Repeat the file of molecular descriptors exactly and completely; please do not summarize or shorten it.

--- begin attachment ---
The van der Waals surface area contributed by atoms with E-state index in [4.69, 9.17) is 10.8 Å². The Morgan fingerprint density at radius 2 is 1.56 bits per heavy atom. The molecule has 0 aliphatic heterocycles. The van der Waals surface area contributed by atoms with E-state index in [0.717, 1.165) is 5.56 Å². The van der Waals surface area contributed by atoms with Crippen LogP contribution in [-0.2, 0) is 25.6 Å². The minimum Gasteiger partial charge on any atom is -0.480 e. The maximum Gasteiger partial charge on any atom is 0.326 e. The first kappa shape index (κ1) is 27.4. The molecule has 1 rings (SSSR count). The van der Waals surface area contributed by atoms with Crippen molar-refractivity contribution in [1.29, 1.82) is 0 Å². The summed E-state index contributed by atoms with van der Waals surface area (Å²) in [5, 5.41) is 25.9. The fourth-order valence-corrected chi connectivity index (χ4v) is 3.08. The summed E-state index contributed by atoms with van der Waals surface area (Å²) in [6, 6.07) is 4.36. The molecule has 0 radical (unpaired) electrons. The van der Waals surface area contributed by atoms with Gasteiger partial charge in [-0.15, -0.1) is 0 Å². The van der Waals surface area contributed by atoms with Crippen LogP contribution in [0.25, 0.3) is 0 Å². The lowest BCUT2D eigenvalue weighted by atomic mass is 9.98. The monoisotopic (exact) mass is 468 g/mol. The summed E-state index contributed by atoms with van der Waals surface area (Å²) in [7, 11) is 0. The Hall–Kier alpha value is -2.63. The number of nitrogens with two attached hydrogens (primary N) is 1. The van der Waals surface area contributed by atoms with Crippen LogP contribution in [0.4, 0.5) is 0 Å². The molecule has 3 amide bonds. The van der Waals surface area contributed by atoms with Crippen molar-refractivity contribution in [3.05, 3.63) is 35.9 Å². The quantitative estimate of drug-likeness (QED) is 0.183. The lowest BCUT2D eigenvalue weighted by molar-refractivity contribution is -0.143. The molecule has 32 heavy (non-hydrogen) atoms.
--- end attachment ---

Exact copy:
The van der Waals surface area contributed by atoms with E-state index in [4.69, 9.17) is 10.8 Å². The Morgan fingerprint density at radius 2 is 1.56 bits per heavy atom. The molecule has 0 aliphatic heterocycles. The van der Waals surface area contributed by atoms with E-state index in [0.717, 1.165) is 5.56 Å². The van der Waals surface area contributed by atoms with Crippen LogP contribution in [-0.2, 0) is 25.6 Å². The minimum Gasteiger partial charge on any atom is -0.480 e. The maximum Gasteiger partial charge on any atom is 0.326 e. The first kappa shape index (κ1) is 27.4. The molecule has 1 rings (SSSR count). The van der Waals surface area contributed by atoms with Crippen molar-refractivity contribution in [1.29, 1.82) is 0 Å². The summed E-state index contributed by atoms with van der Waals surface area (Å²) in [5, 5.41) is 25.9. The fourth-order valence-corrected chi connectivity index (χ4v) is 3.08. The summed E-state index contributed by atoms with van der Waals surface area (Å²) in [6, 6.07) is 4.36. The molecule has 0 radical (unpaired) electrons. The van der Waals surface area contributed by atoms with Gasteiger partial charge in [-0.15, -0.1) is 0 Å². The van der Waals surface area contributed by atoms with Crippen LogP contribution in [0.25, 0.3) is 0 Å². The lowest BCUT2D eigenvalue weighted by atomic mass is 9.98. The monoisotopic (exact) mass is 468 g/mol. The summed E-state index contributed by atoms with van der Waals surface area (Å²) in [7, 11) is 0. The Hall–Kier alpha value is -2.63. The number of nitrogens with two attached hydrogens (primary N) is 1. The van der Waals surface area contributed by atoms with Crippen LogP contribution in [0.4, 0.5) is 0 Å². The molecule has 3 amide bonds. The van der Waals surface area contributed by atoms with Crippen molar-refractivity contribution in [3.05, 3.63) is 35.9 Å². The quantitative estimate of drug-likeness (QED) is 0.183. The lowest BCUT2D eigenvalue weighted by molar-refractivity contribution is -0.143. The molecule has 32 heavy (non-hydrogen) atoms.